The markets have faced turbulent waters since the beginning of the year, buffeted about by the pandemic. All asset class stocks were headed down a maelstrom—all but one that is, data centers.
Avison Young recently reviewed the performance of 128 REITs through the first five months of 2020. The average stock price for data center REITs rose 15.3 percent between December 31, 2019 and May 27th, 2020. All other sectors saw negative stock performance during that time range.
“Data centers have moved to the forefront for many investors, fueled by the surge in data usage during the pandemic and an overall need for additional facilities to support technology demands,” said Erik Foster, Avison Young principal and the firm’s head of industrial capital markets.
During the first three weeks of the year, the REIT categories that Avison Young followed—industrial, healthcare, data centers, retail, office, multifamily, net lease and self-storage—all saw increases. The only outlier was hospitality, which saw a modest decline. Since then, of course, the value of hospitality stocks has been cut in half, dropping by 49 percent as business and leisure travel ground to a virtual halt in response to the COVID-19 outbreak.
The one sector that has managed to crest the waves over the past five months was the data center market. This asset class had been performing better and better with each passing year as demand rises for cloud computing and specialized facilities to support data storage.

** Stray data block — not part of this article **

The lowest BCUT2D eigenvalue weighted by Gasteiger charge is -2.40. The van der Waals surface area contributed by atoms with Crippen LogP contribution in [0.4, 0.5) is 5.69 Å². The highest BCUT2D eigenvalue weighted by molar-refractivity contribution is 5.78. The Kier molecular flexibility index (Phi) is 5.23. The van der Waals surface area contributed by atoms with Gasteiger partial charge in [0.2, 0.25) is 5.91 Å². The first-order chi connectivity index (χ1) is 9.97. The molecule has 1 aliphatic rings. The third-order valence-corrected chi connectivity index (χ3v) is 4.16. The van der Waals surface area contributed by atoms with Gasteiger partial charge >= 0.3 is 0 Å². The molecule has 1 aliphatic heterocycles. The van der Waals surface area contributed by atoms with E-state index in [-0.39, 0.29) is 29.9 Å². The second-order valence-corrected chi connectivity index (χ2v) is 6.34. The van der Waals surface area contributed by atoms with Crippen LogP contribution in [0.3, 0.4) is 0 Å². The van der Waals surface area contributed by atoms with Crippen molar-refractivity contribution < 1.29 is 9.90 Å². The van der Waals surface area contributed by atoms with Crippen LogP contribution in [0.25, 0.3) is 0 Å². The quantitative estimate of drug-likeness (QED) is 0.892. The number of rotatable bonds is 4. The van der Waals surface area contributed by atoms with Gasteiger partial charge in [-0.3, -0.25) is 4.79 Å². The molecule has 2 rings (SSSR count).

Countermeasures to the pandemic have only magnified this demand. As companies instituted work-from-home policies to help slow the spread of the disease, many looked for technological assists to keep productivity high among their distributed workforces.
While data center REITs were the only category to see positive growth in the face of the pandemic, two other sectors have been able to tread water. Industrial REITs are down 12.3 percent through May 27th and self-storage stocks only fell 9.5 percent.
Industrial and related asset classes like data centers and self-storage had all been performing better than nearly all other sectors during the last cycle. Many consider industrial to be recession resistant—a trait that may serve it well in the months ahead. But even now it is aided by a surge in demand of online sales for groceries and other consumer goods that are hard or impossible to source at a brick-and-mortar retail location.
“The industrial sector continues to be on the radar for investors as well,” Foster said, “due to the rapid expansion of e-commerce activity during the pandemic and the long-term positive outlook for supply chain growth.”
Though REIT activity from January through May was largely negative, there are signs of positive momentum in the past month. REIT stock prices, among all asset classes, rose by nearly 4 percent in the past four weeks, correlating with stock market gains in that same time. The hardest-hit asset classes—retail, healthcare and hospitality—have actually seen the largest gains during that span, suggesting that investor confidence is on the rise as states begin to reopen their economies.